Smeuninx, Nils, Bernard De Clerck, Veronique Hoste, and Walter Aerts. 2016. “The Readability of Sustainability Reporting and Its Interaction with Company Performance.” In Association For Business Communication 2016 Conference.
Vancouver
1.
Smeuninx N, De Clerck B, Hoste V, Aerts W. The Readability of Sustainability Reporting and its Interaction with Company Performance. Association For Business Communication 2016 Conference. 2016.
IEEE
[1]
N. Smeuninx, B. De Clerck, V. Hoste, and W. Aerts, “The Readability of Sustainability Reporting and its Interaction with Company Performance,” in Association For Business Communication 2016 Conference, Cape Town, 2016.
@inproceedings{7197341,
  abstract     = {The relationship between corporate performance and the language used in corporate reporting is long-contested. The ‘obfuscation hypothesis’, for instance, which posits that that poorer-performing companies will attempt to conceal bad news through less-readable annual reports, has seen contested evidence amongst scholars. At the same time, however, the strict legal scrutiny that financial annual reporting faces has also been reported to inhibit any such trends.
In view of this, it is interesting to examine the increasingly prominent, yet still primarily voluntary and less regulated genre of corporate sustainability reporting. Despite its increasing prominence, few studies have quantitatively examined readability, linguistic variation and manipulation within this genre. Based on a manually assembled 2.75 million word corpus of sustainability reports in five varieties of English and four industries, we aim to scrutinise the correlation between both financial and non-financial (environmental and social) company performance data drawn from Thomson Reuters Datastream, and various linguistic features of corporate reports, readability prime among them, in order to discover the extent to which this genre might face linguistic manipulation as well (or even more).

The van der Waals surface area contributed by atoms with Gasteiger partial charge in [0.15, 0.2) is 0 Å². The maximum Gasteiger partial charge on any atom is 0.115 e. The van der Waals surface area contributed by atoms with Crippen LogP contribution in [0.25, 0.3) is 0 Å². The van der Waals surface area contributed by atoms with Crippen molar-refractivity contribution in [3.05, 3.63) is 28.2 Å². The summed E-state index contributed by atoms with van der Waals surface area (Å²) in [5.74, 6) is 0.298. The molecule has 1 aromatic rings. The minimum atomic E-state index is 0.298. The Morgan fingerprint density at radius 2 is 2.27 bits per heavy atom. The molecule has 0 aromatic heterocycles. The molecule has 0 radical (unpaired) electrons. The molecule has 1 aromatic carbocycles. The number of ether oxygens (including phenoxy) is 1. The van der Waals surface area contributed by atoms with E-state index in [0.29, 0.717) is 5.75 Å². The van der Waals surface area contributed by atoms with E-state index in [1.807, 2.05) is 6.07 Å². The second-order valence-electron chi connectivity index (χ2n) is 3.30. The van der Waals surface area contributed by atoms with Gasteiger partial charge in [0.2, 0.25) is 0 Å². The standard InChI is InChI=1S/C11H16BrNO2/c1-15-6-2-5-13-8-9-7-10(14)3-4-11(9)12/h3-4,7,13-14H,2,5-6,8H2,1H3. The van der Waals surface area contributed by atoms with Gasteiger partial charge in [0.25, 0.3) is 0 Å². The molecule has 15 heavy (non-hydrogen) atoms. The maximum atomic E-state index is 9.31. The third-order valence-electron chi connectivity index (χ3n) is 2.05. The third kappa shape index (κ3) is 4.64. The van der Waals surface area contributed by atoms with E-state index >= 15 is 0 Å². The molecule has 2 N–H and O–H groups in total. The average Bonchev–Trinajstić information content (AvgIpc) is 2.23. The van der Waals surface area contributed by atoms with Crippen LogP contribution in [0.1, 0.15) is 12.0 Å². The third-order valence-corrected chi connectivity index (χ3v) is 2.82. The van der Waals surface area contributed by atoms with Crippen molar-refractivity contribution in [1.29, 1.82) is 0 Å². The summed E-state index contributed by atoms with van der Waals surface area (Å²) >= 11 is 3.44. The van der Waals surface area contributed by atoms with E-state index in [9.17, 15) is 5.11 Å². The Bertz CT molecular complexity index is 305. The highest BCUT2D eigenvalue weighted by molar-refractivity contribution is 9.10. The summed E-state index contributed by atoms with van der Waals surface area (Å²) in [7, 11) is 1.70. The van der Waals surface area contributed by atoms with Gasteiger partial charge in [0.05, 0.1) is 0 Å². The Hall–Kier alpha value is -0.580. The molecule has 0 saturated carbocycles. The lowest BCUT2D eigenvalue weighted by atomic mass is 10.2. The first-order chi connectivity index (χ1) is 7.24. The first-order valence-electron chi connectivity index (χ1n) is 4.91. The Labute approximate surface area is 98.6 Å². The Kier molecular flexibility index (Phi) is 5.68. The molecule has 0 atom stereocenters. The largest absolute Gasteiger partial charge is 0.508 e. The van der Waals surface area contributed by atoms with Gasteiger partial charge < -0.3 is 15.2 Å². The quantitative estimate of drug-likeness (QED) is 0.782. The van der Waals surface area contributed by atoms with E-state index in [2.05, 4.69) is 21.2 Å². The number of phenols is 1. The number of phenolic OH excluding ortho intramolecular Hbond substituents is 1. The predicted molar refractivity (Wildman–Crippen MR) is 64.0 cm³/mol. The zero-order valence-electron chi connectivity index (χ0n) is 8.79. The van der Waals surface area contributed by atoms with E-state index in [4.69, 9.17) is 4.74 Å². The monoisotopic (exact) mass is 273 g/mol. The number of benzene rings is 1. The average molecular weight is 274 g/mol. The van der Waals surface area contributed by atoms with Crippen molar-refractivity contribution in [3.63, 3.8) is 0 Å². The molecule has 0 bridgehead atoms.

We rely on Natural Language Processing techniques to parametrise the reports used in this study, drawing on tried-and-tested automatic readability formulae but also automatically parsing and tagging our corpus for parts of speech using the Stanford CoreNLP package. This allows for an in-depth analysis of syntactic depth, extent of passivisation, and use of causal structures, among many other linguistic aspects, using HENDI, an automatic readability suite.
Intermediate conclusions show that industry does not have a significant impact on readability, whereas language variety, through analysis based on both readability formulae and deeper-level syntactic data, does. To further assess the impact of financial and non-financial performance, we will use General Linear Models and regression.},
  author       = {Smeuninx, Nils and De Clerck, Bernard and Hoste, Veronique and Aerts, Walter},
  booktitle    = {Association For Business Communication 2016 Conference},
  keywords     = {Sustainability Reporting,Readability,NLP},
  language     = {eng},
  location     = {Cape Town},
  title        = {The Readability of Sustainability Reporting and its Interaction with Company Performance},
  url          = {http://www.abc-capetown.com/images/ABC_Conference_2016_Programme.pdf},
  year         = {2016},
}